Introduced just before Honda’s CB750 hit the market, the BSA Rocket 3 was — at least briefly — one of the fastest production motorcycles you could buy.
1971 BSA Rocket 3
Claimed power: 58hp @ 7,250rpm
Top speed: 115mph (period test)
Engine: 741cc OHV air-cooled inline triple
Weight (dry): 444lb (977kg)
Fuel capacity/MPG: 3gal (11.3ltr) / 40-45mpg
Price then/now: $1,678 / $6,000 - $8,500
“I’ve owned new bikes,” Bill Whalen says, “but I still prefer my 1971 BSA Rocket 3. Once you have a properly sorted triple, they are great bikes, especially if you plan to cover any distance.”
Bill has lots of experience with the 3-cylindered bikes from Britain — he now owns six, and one, a 1969 Rocket 3, has over 100,000 miles on it. Bill’s favorite ride was, in fact, the first Superbike of the Sixties — and it was also BSA’s last hurrah. Powered by a 741cc, air-cooled 3-cylinder engine, it was, for a brief period, the fastest production motorcycle available.
Rocket to nowhere
The history of the BSA Rocket 3 is an excellent example of how the British motorcycle industry put itself out of business. It was designed at the Triumph works at Meriden by Doug Hele, Bert Hopwood and Jack Wicks, as BSA owned Triumph by this time. Hopwood had the idea in late 1961, and Hele had drawings by October 1962, but the idea was not officially shown to Triumph management until 1964, when rumors of a 4-cylinder street bike from Honda began to surface.
The triple could have been in showrooms by 1967, two years ahead of the Honda CB750, but management slowed the bike’s development when it handed the job of styling the new triple to Ogle Design, an outside styling house with no motorcycle experience, which spent more than a year on the job. The first triples looked unappetizingly bizarre (Ogle was famous for styling avant-garde toasters, which goes a long way toward explaining the styling on the first Rocket 3), and needed extensive re-styling following the America-only launch in 1968. England and Europe got their first Rocket 3/Trident shipments in 1969. The 1969 Trident was released at the same time, and though not identical, the Triumph Trident is very similar to the BSA Rocket 3.
Unfortunately, Honda introduced the revolutionary CB750 shortly after the launch of the Rocket 3 and Trident. Although its handling wasn’t the best, it was oil tight and featured an electric starter, an overhead camshaft and a front disc brake. Honda sold an estimated 30,000 CB750s in 1969, against some 7,000 Rocket 3s and Tridents.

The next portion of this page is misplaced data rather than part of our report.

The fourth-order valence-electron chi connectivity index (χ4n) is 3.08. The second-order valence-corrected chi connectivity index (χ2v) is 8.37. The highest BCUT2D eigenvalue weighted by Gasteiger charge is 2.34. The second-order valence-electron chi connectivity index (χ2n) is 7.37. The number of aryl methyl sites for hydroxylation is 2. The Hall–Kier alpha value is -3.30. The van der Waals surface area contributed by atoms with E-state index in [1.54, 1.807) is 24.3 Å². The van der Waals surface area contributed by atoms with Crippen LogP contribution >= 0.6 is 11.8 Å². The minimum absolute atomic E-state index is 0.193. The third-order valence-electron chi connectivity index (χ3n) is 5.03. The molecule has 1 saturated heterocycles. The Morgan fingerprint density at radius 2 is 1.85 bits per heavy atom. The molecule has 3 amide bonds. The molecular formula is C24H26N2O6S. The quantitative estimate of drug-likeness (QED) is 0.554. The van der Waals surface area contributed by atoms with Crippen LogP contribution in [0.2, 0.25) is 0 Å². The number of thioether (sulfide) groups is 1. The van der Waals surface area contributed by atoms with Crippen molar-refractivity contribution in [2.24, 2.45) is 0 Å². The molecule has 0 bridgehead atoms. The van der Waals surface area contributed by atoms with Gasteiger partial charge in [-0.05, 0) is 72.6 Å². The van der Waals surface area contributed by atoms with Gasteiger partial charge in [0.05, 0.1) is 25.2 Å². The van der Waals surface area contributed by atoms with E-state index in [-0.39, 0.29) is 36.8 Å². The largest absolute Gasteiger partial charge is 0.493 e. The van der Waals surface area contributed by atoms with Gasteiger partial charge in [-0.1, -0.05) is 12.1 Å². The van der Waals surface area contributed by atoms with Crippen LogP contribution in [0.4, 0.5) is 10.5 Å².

Yet the big BSA was still a contender. In March of 1970, Cycle Magazine organized a comparison between seven Superbikes of the era: a Norton Commando, a Kawasaki H1, a 750 Honda, a Suzuki Titan, a Harley Sportster, a BSA Rocket 3 and a Triumph Trident. The Rocket 3 came out well, tying with the Honda for best lap times on the track. Its double-leading-shoe front brake performed well for the time (the only bike in the comparison with a front disc was the Honda), and testers called the Rocket 3 an easy bike to ride fast, its good weight distribution making it easy to fling into corners.
But these were bad times for BSA, which was losing roughly $6 million annually during 1970-1972, due largely to gross mismanagement, even though its Triumph subsidiary was actually showing a profit. Despite (or possibly because of) the financial squeeze, BSA decided to go road racing.
Three BSA Rocket 3s and three Tridents awaited the green flag at the 1970 Daytona 200. Dick Mann won on a Honda, but Gene Romero took second on a Triumph Trident. Dave Aldana took 12th on a BSA Rocket 3 and came back two months later to win the Talladega race at a record-setting speed of 104.5mph. In June, Gary Nixon won Laconia on a Trident. The racing triple came back in 1971, improved with a Rob North frame and twin discs up front. Dick Mann switched to a Rocket 3 and again won Daytona, with Romero second on a Trident and Don Emde third on a Rocket 3.
Despite the good publicity from racing, BSA continued to hemorrhage money. Parliament stepped in, and the decision was made to sell what was left to Dennis Poore of Norton Villiers. The BSA brand was discarded in the fallout of this move, and so BSA, and the Rocket 3, came to an end.
Bill remembers seeing his first BSA Rocket 3 when the bikes appeared in the U.S. in late 1968. It was in the window of a strange store that was part plumbing emporium, part dive shop and part BSA dealership. “That is what motorcycle dealerships were like in those days,” Bill explains. “The styling of the Trident and the Rocket 3 was quite different and not what you would call an immediate success. The Trident suffered more than the Rocket 3, due to its green coloring, which was referred to by one of the motorcycle magazines as ‘sea bottom green.’ At least the Rocket 3 was a nice red color. I liked the Rocket 3, but like many other Triumph riders at the time, I was perfectly happy with my Triumph twin.”